Thirty per cent of adult Australians have a vitamin D deficiency, according to Osteoporosis Australia, placing them at risk of bone and joint pain and a heightened risk of falls and bone fractures.
As a result, more than 40 per cent of Australian adults, the majority of them women and the elderly, regularly take supplements, feeding a multibillion-dollar industry.
However, a review published in the Medical Journal of Australia this week has found there is insufficient evidence to support taking these supplements in any form, and that they may actually increase the risk of “adverse health outcomes”.
“The major trials in community-dwelling individuals have not demonstrated fracture prevention with either calcium, vitamin D or their combination,” said the authors, Professor Ian Reid and Associate Professor Mark Bolland, from the University of Auckland.
“Calcium supplements in healthy individuals are not needed, nor are they required in most people receiving treatment for osteoporosis.”
The authors warned that calcium supplements could cause constipation, bloating and kidney stones, and could increase the risk of myocardial infarction.
They said we should focus on obtaining these nutrients naturally.
“Why calcium supplements act differently to calcium-rich foods is not really known,” said practising dietitian Dr Joanna McMillan. “But it is likely that the food matrix and delivery of the calcium may be key.”
Calcium is essential for healthy bones, muscles and organs. It’s found in dairy foods, salmon and sardines, broccoli, bok choy, silverbeet, cucumber, celery, chickpeas, almonds, dried figs and apricots.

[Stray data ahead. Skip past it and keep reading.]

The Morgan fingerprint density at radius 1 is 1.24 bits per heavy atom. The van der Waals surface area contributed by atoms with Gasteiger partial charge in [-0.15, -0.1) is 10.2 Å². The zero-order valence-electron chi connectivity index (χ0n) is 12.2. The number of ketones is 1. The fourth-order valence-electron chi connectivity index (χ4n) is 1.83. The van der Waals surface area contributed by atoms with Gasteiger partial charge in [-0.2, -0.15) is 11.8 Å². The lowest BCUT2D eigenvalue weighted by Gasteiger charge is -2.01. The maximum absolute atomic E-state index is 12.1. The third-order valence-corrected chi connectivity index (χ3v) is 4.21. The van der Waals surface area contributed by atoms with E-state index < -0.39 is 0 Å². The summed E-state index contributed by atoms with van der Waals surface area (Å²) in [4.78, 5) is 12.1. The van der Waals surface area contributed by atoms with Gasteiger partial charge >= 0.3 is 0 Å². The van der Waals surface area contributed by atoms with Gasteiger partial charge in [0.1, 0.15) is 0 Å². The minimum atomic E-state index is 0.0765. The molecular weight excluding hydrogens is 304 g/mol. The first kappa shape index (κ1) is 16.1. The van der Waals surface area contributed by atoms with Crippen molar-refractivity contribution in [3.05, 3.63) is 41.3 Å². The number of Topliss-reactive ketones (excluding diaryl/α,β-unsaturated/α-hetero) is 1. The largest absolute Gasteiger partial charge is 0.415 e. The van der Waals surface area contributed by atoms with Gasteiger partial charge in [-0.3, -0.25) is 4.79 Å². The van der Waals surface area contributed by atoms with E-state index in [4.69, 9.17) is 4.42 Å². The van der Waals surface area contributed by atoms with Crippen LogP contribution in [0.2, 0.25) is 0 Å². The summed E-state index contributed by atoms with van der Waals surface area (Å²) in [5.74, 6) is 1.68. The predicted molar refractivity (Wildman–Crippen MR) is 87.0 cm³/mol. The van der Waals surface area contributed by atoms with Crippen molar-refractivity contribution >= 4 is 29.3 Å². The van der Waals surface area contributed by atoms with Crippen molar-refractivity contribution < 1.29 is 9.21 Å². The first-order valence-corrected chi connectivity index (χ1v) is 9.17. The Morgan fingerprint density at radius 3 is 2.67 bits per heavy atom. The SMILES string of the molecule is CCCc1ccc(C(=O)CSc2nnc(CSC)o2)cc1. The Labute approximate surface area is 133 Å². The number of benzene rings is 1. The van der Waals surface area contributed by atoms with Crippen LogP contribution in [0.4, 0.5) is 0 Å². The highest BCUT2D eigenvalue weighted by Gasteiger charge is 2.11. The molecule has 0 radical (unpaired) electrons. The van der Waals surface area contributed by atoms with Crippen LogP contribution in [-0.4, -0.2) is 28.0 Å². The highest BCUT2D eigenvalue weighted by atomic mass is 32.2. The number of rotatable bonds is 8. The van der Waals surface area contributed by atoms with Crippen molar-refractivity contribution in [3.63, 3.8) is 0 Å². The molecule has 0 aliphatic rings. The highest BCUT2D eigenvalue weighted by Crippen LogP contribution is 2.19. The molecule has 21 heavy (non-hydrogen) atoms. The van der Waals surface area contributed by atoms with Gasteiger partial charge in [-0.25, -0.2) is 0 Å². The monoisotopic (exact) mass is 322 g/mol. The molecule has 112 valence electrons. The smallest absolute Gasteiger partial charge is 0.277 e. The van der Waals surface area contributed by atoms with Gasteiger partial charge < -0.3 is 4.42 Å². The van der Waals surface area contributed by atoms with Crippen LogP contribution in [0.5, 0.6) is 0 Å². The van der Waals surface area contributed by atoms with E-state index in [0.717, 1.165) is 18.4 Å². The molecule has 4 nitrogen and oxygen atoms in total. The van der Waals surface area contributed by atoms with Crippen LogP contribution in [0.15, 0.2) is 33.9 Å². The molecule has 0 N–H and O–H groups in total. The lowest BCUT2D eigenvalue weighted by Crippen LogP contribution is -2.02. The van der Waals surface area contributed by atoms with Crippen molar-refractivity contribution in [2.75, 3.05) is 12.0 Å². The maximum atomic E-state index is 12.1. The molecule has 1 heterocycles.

Vitamin D also helps to build and maintain strong bones and assists with calcium absorption. It is made in the skin through exposure to the sun, although this mechanism is compromised in many older Australians. It is also found in fatty fish, such as tuna, mackerel and salmon, and in liver, cheese and egg yolks.
“Their [calcium and vitamin D supplements] use as adjunctive therapy in osteoporosis has been the convention, but … there is little evidence that this alters outcomes,” said Prof. Reid and Assoc. Prof. Bolland.
But for otherwise healthy adults, they said such supplements were a waste of money and that we’re better off focusing on food, sunlight and exercise.
“Supplements have value in overtly deficient individuals, but not across the healthy older population. Based on the consistency of the data, we believe that a recommendation not to provide supplements routinely to healthy older individuals can be judged to be evidence-based … and no longer a matter of controversy,” they wrote.
“In summary, small doses of vitamin D have a place in the prevention of osteomalacia in individuals with specific risk factors. Calcium supplements have very little place in contemporary medical practice.”
The Royal Australian College of GPs (RACGP) says that while calcium and vitamin D supplements have been widely used in an attempt to prevent bone loss and prevent fractures in postmenopausal women and older men, evidence indicates that the absolute benefit is low “and considerably less than that seen with licensed osteoporosis treatments”.
It says: “The target calcium intake from dietary sources and supplements should be 1000mg per day for adults, rising to 1300mg per day for women older than 50 years of age and men older than 70 years of age.
“Vitamin D from sunlight exposure (avoiding periods of high ultraviolet-radiation intensity such as in the middle of the day) and supplements should ensure 25-hydroxyvitamin D (25-OH D) levels >50 nmol/L. If vitamin D supplements are required, a dose of 800–1000 IU per day is usually sufficient, although higher doses are needed in some people to achieve target levels. Dietary calcium intake is often suboptimal in the elderly, especially institutionalised individuals.”
Have you been regularly taking vitamin D and calcium supplements? Will you now check with your doctor as to whether you should still take these products?
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Disclaimer: This article contains general information about health issues and is not advice. For health advice, consult your medical practitioner.